Other merchants where the transactions were done, they were all outside idea or didn’t really have an online presence to trace them and alert them on the fraudulent usage. For a successful fraud, fraudsters would need help from merchants also-either they will use the stolen card details to buy something quick from genuine merchants or in most cases, set up fake companies and do big transactions, so that once banks pay the merchant, entire money can be pocketed.
I got my replacement card. I am good for now, hope this card stays secure longer.

ICICI Bank’s social media team also helped to the extent they could. But there wasn’t much value add/need for their intervention as the disputes team did the work with good efficiency. Social media folks did some extra coordination/follow-up which was nice. On one of the occasions, my pre-paid balance was running low, so I asked if they can call back- dispute team said "No, they can't call back". I had to recharge, call again and repeat the story. Looks like only social media team has authority to call customers, but their call usually unnecessary if core teams work efficiently.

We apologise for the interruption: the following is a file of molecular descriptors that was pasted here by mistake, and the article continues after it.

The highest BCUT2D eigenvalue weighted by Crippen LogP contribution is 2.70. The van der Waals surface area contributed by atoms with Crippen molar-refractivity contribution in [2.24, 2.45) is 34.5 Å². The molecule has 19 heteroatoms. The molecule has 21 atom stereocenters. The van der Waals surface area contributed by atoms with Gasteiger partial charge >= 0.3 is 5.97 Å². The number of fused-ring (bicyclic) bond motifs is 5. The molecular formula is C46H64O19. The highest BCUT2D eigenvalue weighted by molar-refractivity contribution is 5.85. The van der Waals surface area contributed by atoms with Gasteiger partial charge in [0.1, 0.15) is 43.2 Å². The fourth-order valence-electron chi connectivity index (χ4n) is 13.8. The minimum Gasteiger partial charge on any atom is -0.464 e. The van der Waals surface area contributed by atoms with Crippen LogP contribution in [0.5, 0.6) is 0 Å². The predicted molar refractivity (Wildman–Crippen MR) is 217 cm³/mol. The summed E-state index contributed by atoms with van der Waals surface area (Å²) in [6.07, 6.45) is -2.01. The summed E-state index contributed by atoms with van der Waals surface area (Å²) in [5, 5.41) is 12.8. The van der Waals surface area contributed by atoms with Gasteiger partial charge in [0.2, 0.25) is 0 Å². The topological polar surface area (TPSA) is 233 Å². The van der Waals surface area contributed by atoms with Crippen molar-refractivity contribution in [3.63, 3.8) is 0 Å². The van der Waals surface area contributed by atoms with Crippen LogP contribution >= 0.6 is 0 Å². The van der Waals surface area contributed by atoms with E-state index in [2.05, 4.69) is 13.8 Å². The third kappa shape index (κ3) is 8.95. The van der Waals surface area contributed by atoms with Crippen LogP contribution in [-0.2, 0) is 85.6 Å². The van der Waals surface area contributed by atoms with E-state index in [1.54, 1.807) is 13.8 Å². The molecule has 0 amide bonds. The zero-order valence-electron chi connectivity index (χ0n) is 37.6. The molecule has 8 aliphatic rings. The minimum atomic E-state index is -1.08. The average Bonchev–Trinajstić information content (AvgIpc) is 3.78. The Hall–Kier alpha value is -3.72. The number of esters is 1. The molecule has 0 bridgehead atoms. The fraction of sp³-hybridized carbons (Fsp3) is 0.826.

What Banks can do more
With great push for cashless transactions, there are now dozens of new ways to make payments. We should now be more careful than ever, as not all parties will have genuine intentions and not all apps/systems/networks will be safe all the time to offer protection against online frauds. Read below to find out what all can be done by banks and customers to prevent credit card frauds.